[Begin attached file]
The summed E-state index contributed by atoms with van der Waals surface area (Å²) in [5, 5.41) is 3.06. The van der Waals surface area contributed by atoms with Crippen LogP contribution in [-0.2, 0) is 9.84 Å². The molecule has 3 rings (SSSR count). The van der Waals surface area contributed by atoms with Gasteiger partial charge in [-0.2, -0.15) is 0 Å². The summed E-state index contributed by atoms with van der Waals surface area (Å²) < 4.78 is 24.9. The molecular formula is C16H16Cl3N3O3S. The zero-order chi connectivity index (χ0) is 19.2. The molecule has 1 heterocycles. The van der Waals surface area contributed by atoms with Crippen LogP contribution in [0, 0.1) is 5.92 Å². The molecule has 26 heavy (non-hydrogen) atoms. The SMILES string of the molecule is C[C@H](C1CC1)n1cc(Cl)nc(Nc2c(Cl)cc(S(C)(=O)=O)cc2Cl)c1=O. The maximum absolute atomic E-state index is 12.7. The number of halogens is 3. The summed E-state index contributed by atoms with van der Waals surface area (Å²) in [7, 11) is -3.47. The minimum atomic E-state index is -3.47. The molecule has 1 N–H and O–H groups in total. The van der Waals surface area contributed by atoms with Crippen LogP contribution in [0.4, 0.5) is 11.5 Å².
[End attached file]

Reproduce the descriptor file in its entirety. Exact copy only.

The summed E-state index contributed by atoms with van der Waals surface area (Å²) in [5, 5.41) is 3.06. The van der Waals surface area contributed by atoms with Crippen LogP contribution in [-0.2, 0) is 9.84 Å². The molecule has 3 rings (SSSR count). The van der Waals surface area contributed by atoms with Gasteiger partial charge in [-0.2, -0.15) is 0 Å². The summed E-state index contributed by atoms with van der Waals surface area (Å²) < 4.78 is 24.9. The molecular formula is C16H16Cl3N3O3S. The zero-order chi connectivity index (χ0) is 19.2. The molecule has 1 heterocycles. The van der Waals surface area contributed by atoms with Crippen LogP contribution in [0, 0.1) is 5.92 Å². The molecule has 26 heavy (non-hydrogen) atoms. The SMILES string of the molecule is C[C@H](C1CC1)n1cc(Cl)nc(Nc2c(Cl)cc(S(C)(=O)=O)cc2Cl)c1=O. The maximum absolute atomic E-state index is 12.7. The number of halogens is 3. The summed E-state index contributed by atoms with van der Waals surface area (Å²) in [7, 11) is -3.47. The minimum atomic E-state index is -3.47. The molecule has 1 N–H and O–H groups in total. The van der Waals surface area contributed by atoms with Crippen LogP contribution in [0.4, 0.5) is 11.5 Å².